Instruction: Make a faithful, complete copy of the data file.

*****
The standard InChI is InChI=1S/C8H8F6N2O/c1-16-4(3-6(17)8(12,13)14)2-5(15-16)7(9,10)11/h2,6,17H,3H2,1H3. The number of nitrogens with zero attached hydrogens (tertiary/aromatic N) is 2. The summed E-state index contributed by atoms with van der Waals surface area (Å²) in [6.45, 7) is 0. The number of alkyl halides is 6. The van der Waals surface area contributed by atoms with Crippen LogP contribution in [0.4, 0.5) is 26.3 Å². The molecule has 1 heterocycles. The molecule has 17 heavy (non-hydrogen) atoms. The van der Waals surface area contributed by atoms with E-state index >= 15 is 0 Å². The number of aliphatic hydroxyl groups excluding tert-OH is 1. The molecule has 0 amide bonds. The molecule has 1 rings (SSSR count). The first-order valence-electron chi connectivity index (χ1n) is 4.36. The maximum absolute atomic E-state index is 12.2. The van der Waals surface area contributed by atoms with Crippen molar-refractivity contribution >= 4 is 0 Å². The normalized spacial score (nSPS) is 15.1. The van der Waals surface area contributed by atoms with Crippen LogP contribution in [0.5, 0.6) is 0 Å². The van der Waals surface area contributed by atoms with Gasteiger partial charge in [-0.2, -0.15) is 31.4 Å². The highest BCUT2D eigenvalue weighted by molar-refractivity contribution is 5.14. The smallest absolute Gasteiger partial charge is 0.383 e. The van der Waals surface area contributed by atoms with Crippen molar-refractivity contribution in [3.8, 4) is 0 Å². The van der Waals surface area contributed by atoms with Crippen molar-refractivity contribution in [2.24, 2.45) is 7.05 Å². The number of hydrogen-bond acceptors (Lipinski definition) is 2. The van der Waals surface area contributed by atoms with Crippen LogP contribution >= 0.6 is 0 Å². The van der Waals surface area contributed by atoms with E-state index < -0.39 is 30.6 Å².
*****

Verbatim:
The standard InChI is InChI=1S/C8H8F6N2O/c1-16-4(3-6(17)8(12,13)14)2-5(15-16)7(9,10)11/h2,6,17H,3H2,1H3. The number of nitrogens with zero attached hydrogens (tertiary/aromatic N) is 2. The summed E-state index contributed by atoms with van der Waals surface area (Å²) in [6.45, 7) is 0. The number of alkyl halides is 6. The van der Waals surface area contributed by atoms with Crippen LogP contribution in [0.4, 0.5) is 26.3 Å². The molecule has 1 heterocycles. The molecule has 17 heavy (non-hydrogen) atoms. The van der Waals surface area contributed by atoms with E-state index >= 15 is 0 Å². The number of aliphatic hydroxyl groups excluding tert-OH is 1. The molecule has 0 amide bonds. The molecule has 1 rings (SSSR count). The first-order valence-electron chi connectivity index (χ1n) is 4.36. The maximum absolute atomic E-state index is 12.2. The van der Waals surface area contributed by atoms with Crippen molar-refractivity contribution >= 4 is 0 Å². The normalized spacial score (nSPS) is 15.1. The van der Waals surface area contributed by atoms with Crippen LogP contribution in [0.5, 0.6) is 0 Å². The van der Waals surface area contributed by atoms with Gasteiger partial charge in [-0.2, -0.15) is 31.4 Å². The highest BCUT2D eigenvalue weighted by molar-refractivity contribution is 5.14. The smallest absolute Gasteiger partial charge is 0.383 e. The van der Waals surface area contributed by atoms with Crippen molar-refractivity contribution in [3.8, 4) is 0 Å². The van der Waals surface area contributed by atoms with Crippen molar-refractivity contribution in [2.24, 2.45) is 7.05 Å². The number of hydrogen-bond acceptors (Lipinski definition) is 2. The van der Waals surface area contributed by atoms with Crippen LogP contribution >= 0.6 is 0 Å². The van der Waals surface area contributed by atoms with E-state index < -0.39 is 30.6 Å².